"Part of  Conrad’s influence comes from the fact that he knows the details of farm policy cold," Brasher writes. "But Conrad was also a consummate horse-trader who knows what it takes to enact policies that protect the interests of farmers in his state, and he does." Conrad supported tightening caps on the amount of subsidies a farmer can receive, but he didn't push the issue as some of his colleagues did. Conrad told Brasher years ago, "that he understood that lower caps were unacceptable to southern farmers." Conrad has authored commodity sections of farm bills even without ever being the chairman of the Senate Agriculture committee. (Read more)

USDA issues labels for green products

Consumers looking to buy green may soon be more sure of their purchase as the U.S. Department of Agriculture issues labels on a wide variety of products made with bio-based ingredients. The new label "is aimed at doing for bio-based products what the government's Energy Star program has done in helping shoppers identify energy-efficient appliances," Philip Brasher of the Des Moines Register reports. The labels are similar to the ones USDA issues for organic foods.

"We know we have consumers who are looking to do better environmentally and are trying to find some way to guide their purchasing decisions," Deputy Agriculture Secretary Kathleen Merrigan told Brasher. The seal will say "USDA Certified Biobased Product" and will display what percentage of the product is made from corn, soy and other renewable sources. "Given a little bit of time and a little bit of exposure, given what we know about the interest level of consumers, I think it's going to resonate," William Horner, CEO of Totally Green, which sells water in corn-based bottles and plans to use the labels, told Brasher. "I think its time has come." (Read more)

Cost to graze cattle on public land is not changing

The Obama administration this week rejected a proposal that would have raised the price ranchers pay to graze livestock on public land. The decision "suggests ranchers will continue to be charged below-market prices to graze cattle on federal rangelands," Phil Taylor of Greenwire reports for The New York Times. "The Bureau of Land Management and Forest Service in separate letters yesterday to environmental groups said other priorities prevent them from pursuing new rules to revise the current grazing fee."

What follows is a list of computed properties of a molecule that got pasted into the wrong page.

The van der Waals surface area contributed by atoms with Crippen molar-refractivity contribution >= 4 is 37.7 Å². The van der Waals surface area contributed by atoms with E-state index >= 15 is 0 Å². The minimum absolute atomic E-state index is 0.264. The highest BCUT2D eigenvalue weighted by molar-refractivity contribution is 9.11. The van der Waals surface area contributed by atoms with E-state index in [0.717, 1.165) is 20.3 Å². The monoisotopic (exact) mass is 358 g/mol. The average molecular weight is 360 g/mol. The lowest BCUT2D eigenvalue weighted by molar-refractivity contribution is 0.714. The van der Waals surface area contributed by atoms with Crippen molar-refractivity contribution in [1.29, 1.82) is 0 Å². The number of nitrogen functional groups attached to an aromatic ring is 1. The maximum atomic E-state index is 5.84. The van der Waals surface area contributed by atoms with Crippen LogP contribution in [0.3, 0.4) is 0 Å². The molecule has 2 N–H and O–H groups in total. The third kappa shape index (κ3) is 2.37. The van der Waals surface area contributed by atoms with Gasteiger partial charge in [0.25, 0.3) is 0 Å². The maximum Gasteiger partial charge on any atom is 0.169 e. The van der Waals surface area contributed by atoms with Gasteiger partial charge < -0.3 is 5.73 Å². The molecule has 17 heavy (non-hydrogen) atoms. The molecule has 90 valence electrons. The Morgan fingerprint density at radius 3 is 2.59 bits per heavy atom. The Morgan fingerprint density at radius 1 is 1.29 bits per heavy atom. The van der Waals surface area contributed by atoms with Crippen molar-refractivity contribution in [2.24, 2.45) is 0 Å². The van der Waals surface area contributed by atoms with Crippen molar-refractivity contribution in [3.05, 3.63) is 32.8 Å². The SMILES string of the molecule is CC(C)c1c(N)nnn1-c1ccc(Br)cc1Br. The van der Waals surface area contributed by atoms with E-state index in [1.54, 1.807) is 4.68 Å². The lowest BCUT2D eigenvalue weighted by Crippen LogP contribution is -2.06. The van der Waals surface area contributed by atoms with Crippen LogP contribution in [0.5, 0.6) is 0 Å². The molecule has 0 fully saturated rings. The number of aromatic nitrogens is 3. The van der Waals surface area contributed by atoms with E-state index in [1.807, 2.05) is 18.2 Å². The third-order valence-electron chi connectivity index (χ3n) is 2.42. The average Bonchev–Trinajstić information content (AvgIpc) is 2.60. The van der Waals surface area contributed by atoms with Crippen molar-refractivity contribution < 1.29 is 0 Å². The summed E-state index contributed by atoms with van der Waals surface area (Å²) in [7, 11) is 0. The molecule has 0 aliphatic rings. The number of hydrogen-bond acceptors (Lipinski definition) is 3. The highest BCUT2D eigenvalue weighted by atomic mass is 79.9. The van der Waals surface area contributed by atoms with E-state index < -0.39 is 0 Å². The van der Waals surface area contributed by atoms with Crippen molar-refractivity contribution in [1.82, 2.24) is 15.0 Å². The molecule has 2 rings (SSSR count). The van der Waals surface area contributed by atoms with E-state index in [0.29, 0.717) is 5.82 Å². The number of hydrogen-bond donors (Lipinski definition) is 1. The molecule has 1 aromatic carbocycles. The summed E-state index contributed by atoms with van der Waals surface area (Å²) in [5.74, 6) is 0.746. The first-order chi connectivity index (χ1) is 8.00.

Both agencies disagreed with the groups' 2005 arguments that challenged the legality of the fee structure. "Joel Holtrop, deputy chief of the National Forest System, said the agency is pursuing separate rulemakings to revise its forest planning rule and respond to Colorado's roadless proposal, each of which have drained agency resources," Taylor writes. Holtrop said in the letter that "roughly 4,000 grazing allotments on Forest Service property are in need of environmental analyses that will help determine the best management of rangeland resources," Taylor writes.

Environmental groups the Center for Biological Diversity, Western Watersheds Project, WildEarth Guardians, Great Old Broads for Wilderness and Oregon Natural Desert Association filed a lawsuit last summer seeking to raise the public land grazing prices and re-evaluate the effects of grazing on public lands. "Ranchers currently pay the federal government $1.35 a month to graze one cow and her calf -- several times lower than the cost of grazing on private lands," Taylor writes. A Government Accountability Office report said federal government's grazing program cost taxpayers $115 million in fiscal 2004. (Read more)

Wednesday, January 19, 2011

Shooting of dog in rural Indiana puts neighbor against neighbor

Two neighbors in rural Indiana are reacting to the shooting death of a champion labrador retriever. They agree what happened -- Tony Williams shot the dog -- but the fallout for the two men is very different.